Following the announcement that funeral plans will become regulated from 29th July, experts predict that the emergence of pre-paid probate plans will be the next major product to dominate the unregulated marketplace.
In recent news articles by the Daily Mail and This is Money, reports suggest that these newly conceived probate plans, which work by asking for upfront payment for probate in return for peace of mind and protection from rising costs in the future, could prove to be a waste of money and that any benefits “could well outweigh the risks” for consumers.
Reports state that providers of such services also claim that by entering into a plan will help to reduce the administrative burden for families, as firms will deal with most of the paperwork. But experts are warning that customers will ultimately have no protection or means of redress because the market is currently unregulated by the Financial Conduct Authority (FCA), meaning that thousands of pounds could be lost if companies cease trading, additionally any delays or mishaps could mean that loved ones are unable to access funds.
Several firms offering the service are already advertising plans online, for example one reported by This Is Money, is the Manchester based Philips Trust Corporation which quotes £2,100 for a 70-year-old with a £350,000 estate. It reportedly compares this to a “typical low-cost solicitors’ probate charge” of 1.5 per cent fee plus VAT, which would be £6,300. On its website it promises to “provide you and your loved ones much-needed peace of mind”. Yet, says the report, “more than 90 per cent of customer reviews about the firm on Trustpilot are bad or poor”.
Some firms, such as Probate Protect, reportedly state that customer money is ringfenced in an independent trust until it is needed. The funds are then released upon death to pay one of its approved partner solicitors to handle probate. But because the industry is unregulated, there is no oversight of how these funds are run, says the report. Other firms do not include any information on their websites about where customer money is held but may provide this later in the sales process. Some organisations offering probate plans are also unclear on their websites about what extra fees and charges customers could face.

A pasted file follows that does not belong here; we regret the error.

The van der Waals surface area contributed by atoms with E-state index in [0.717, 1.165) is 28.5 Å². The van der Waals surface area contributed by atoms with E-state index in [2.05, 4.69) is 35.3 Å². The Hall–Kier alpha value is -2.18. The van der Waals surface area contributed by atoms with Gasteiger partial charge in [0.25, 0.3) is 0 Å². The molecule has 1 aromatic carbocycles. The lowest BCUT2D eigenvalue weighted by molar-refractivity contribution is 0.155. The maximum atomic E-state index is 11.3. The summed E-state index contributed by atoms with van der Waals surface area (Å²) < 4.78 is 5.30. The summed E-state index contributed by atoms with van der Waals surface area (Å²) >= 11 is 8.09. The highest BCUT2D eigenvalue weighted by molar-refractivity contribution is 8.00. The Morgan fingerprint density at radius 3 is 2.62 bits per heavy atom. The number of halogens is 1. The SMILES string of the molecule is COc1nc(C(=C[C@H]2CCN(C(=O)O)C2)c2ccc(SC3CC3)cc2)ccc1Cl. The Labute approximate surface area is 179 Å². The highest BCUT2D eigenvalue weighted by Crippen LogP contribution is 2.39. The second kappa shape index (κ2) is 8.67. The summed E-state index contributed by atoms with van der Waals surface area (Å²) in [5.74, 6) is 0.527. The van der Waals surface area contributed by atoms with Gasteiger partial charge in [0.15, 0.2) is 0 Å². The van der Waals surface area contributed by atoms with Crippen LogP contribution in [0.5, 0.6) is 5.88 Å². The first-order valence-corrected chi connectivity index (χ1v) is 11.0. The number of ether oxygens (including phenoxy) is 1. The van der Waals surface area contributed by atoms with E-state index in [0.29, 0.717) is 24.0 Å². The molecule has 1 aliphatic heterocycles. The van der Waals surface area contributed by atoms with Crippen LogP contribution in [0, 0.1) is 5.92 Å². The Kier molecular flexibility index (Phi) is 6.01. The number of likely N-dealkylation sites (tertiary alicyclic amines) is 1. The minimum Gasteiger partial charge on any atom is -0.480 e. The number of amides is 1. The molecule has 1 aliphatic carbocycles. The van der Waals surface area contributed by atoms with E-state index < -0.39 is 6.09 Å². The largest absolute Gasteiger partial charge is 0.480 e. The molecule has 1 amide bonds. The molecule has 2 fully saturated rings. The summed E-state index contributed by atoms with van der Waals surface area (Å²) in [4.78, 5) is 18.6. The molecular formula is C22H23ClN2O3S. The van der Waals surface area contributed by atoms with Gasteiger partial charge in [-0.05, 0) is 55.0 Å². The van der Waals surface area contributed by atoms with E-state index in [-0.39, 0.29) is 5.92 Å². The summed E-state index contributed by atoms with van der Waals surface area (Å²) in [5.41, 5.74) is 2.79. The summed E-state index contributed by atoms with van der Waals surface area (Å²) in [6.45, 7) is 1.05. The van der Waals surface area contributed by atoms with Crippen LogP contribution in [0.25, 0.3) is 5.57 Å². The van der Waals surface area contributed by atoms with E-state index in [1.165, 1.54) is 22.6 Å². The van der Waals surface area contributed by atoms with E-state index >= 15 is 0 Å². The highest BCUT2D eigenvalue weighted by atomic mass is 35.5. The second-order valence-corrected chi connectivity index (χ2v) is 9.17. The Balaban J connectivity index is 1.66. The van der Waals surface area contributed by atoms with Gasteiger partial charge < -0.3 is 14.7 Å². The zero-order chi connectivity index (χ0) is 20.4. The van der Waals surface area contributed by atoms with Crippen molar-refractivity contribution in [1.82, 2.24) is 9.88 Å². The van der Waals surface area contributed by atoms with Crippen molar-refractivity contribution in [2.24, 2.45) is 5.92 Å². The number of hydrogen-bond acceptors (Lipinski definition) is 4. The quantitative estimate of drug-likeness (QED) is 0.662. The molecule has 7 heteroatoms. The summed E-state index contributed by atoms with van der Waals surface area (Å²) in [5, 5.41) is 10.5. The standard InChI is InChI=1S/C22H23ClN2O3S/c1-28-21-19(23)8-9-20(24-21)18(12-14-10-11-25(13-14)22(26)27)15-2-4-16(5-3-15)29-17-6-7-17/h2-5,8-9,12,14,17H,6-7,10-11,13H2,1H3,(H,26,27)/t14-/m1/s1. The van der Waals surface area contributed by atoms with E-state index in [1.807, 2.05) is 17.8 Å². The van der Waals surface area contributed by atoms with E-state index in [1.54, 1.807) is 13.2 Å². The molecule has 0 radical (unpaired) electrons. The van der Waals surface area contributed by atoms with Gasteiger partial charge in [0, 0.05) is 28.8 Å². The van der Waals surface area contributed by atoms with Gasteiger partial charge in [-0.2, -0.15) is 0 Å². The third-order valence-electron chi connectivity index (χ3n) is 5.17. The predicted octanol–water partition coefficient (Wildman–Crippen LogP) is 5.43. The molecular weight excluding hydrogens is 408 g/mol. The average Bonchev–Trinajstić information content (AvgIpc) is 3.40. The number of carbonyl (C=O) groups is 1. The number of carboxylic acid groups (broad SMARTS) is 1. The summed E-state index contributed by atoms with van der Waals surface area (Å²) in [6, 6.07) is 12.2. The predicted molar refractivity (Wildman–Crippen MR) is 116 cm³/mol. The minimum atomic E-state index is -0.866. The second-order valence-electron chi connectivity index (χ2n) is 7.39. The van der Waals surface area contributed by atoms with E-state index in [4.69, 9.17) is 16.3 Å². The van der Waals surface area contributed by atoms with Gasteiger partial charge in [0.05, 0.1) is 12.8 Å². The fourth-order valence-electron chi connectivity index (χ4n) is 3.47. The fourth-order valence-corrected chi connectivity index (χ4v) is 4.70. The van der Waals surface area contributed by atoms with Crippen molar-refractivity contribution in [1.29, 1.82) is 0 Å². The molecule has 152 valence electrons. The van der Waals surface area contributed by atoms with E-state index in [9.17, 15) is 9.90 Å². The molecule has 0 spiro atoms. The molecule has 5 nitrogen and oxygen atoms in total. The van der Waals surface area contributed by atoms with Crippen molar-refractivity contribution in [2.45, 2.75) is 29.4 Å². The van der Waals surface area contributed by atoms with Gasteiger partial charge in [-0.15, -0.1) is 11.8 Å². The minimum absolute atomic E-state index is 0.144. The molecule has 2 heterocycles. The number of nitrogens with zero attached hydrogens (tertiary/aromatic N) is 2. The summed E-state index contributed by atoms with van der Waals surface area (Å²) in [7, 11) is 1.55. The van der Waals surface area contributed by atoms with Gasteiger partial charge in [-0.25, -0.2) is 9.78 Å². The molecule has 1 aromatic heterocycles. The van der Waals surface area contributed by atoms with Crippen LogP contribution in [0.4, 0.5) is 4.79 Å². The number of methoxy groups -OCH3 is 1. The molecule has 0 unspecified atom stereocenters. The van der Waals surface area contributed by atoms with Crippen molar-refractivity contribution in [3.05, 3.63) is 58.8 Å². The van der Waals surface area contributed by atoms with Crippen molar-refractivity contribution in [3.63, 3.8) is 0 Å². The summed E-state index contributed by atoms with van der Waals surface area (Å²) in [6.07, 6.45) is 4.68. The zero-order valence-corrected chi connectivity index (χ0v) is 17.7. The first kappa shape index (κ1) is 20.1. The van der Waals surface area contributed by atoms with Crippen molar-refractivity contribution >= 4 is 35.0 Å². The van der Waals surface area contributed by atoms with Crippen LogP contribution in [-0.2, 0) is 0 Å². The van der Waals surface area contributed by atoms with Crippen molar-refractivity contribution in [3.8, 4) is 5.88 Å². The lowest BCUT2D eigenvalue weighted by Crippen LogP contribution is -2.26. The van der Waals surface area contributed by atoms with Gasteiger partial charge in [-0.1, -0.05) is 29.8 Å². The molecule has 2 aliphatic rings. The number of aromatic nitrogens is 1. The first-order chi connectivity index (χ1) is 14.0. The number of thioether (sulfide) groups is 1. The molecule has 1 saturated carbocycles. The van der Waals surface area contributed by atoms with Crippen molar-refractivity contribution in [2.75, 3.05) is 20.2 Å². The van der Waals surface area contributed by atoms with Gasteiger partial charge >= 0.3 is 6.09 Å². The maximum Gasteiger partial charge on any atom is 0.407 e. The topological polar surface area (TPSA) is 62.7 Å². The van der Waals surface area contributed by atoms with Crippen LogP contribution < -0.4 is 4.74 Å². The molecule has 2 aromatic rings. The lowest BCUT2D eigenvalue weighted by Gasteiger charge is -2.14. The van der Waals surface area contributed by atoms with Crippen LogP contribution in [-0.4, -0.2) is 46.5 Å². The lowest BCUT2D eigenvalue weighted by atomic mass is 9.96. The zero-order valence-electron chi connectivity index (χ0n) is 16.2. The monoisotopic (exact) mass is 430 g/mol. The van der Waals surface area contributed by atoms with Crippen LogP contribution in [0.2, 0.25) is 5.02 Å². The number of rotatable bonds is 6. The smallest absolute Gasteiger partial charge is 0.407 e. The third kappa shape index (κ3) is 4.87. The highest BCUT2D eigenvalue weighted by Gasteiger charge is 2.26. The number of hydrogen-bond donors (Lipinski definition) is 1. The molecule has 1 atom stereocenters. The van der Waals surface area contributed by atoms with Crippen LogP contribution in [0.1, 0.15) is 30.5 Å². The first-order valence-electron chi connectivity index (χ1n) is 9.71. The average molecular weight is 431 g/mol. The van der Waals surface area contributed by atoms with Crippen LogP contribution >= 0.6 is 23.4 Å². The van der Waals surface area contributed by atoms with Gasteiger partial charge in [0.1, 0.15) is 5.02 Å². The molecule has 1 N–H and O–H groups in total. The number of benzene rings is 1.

Today’s Wills and Probate asked experts in the field for their take on recent reports covering the emergence of pre-paid probate plans, in addition to their own perspective on the subject.
Ian Bond, Head of Wills & Estates, Thursfields, commented:
“It is an interesting article but surprising to see inference from some of the commentators that solicitors and law firms charge for probate and estate administration services solely by reference to a percentage value of the estate. The Law Society removed all guidance relating to charging for probate and estate administration by reference to a percentage value of an estate over a decade ago and all SRA regulated solicitors and law firms are required to give full and transparent details of costs for probate and estate administration work on their websites. Savvy consumers are able to compare law firm costs to shop around for the best deal for them but also able to compare the quality, expertise and experience of the law firm as many consumers don’t chose to purchase legal services on price alone.”